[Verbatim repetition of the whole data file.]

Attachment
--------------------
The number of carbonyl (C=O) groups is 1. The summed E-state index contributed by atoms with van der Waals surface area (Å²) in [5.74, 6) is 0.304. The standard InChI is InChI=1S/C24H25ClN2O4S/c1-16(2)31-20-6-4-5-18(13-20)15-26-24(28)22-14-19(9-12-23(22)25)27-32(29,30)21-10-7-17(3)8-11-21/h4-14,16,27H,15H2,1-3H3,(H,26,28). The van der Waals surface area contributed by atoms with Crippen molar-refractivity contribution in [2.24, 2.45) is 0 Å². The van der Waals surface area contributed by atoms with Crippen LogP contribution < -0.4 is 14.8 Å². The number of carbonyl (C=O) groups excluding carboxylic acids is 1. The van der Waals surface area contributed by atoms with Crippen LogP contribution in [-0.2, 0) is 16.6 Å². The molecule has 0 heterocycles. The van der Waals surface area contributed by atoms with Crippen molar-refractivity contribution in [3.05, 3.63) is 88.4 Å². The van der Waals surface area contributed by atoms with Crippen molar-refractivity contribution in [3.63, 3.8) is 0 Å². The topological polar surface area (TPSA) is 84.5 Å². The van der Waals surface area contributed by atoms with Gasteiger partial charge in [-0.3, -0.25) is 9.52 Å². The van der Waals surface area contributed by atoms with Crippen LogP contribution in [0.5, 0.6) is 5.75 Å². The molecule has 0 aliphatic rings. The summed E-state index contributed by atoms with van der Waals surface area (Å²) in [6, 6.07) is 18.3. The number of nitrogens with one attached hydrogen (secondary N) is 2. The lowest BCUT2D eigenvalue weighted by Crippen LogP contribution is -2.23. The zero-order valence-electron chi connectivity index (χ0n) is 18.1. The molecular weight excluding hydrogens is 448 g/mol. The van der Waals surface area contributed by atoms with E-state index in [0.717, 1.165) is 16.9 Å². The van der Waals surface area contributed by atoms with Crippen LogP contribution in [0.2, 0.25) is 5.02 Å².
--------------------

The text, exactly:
The number of carbonyl (C=O) groups is 1. The summed E-state index contributed by atoms with van der Waals surface area (Å²) in [5.74, 6) is 0.304. The standard InChI is InChI=1S/C24H25ClN2O4S/c1-16(2)31-20-6-4-5-18(13-20)15-26-24(28)22-14-19(9-12-23(22)25)27-32(29,30)21-10-7-17(3)8-11-21/h4-14,16,27H,15H2,1-3H3,(H,26,28). The van der Waals surface area contributed by atoms with Crippen molar-refractivity contribution in [2.24, 2.45) is 0 Å². The van der Waals surface area contributed by atoms with Crippen LogP contribution < -0.4 is 14.8 Å². The number of carbonyl (C=O) groups excluding carboxylic acids is 1. The van der Waals surface area contributed by atoms with Crippen LogP contribution in [-0.2, 0) is 16.6 Å². The molecule has 0 heterocycles. The van der Waals surface area contributed by atoms with Crippen molar-refractivity contribution in [3.05, 3.63) is 88.4 Å². The van der Waals surface area contributed by atoms with Crippen molar-refractivity contribution in [3.63, 3.8) is 0 Å². The topological polar surface area (TPSA) is 84.5 Å². The van der Waals surface area contributed by atoms with Gasteiger partial charge in [-0.3, -0.25) is 9.52 Å². The van der Waals surface area contributed by atoms with Crippen LogP contribution in [0.5, 0.6) is 5.75 Å². The molecule has 0 aliphatic rings. The summed E-state index contributed by atoms with van der Waals surface area (Å²) in [6, 6.07) is 18.3. The number of nitrogens with one attached hydrogen (secondary N) is 2. The lowest BCUT2D eigenvalue weighted by Crippen LogP contribution is -2.23. The zero-order valence-electron chi connectivity index (χ0n) is 18.1. The molecular weight excluding hydrogens is 448 g/mol. The van der Waals surface area contributed by atoms with E-state index in [0.717, 1.165) is 16.9 Å². The van der Waals surface area contributed by atoms with Crippen LogP contribution in [0.2, 0.25) is 5.02 Å².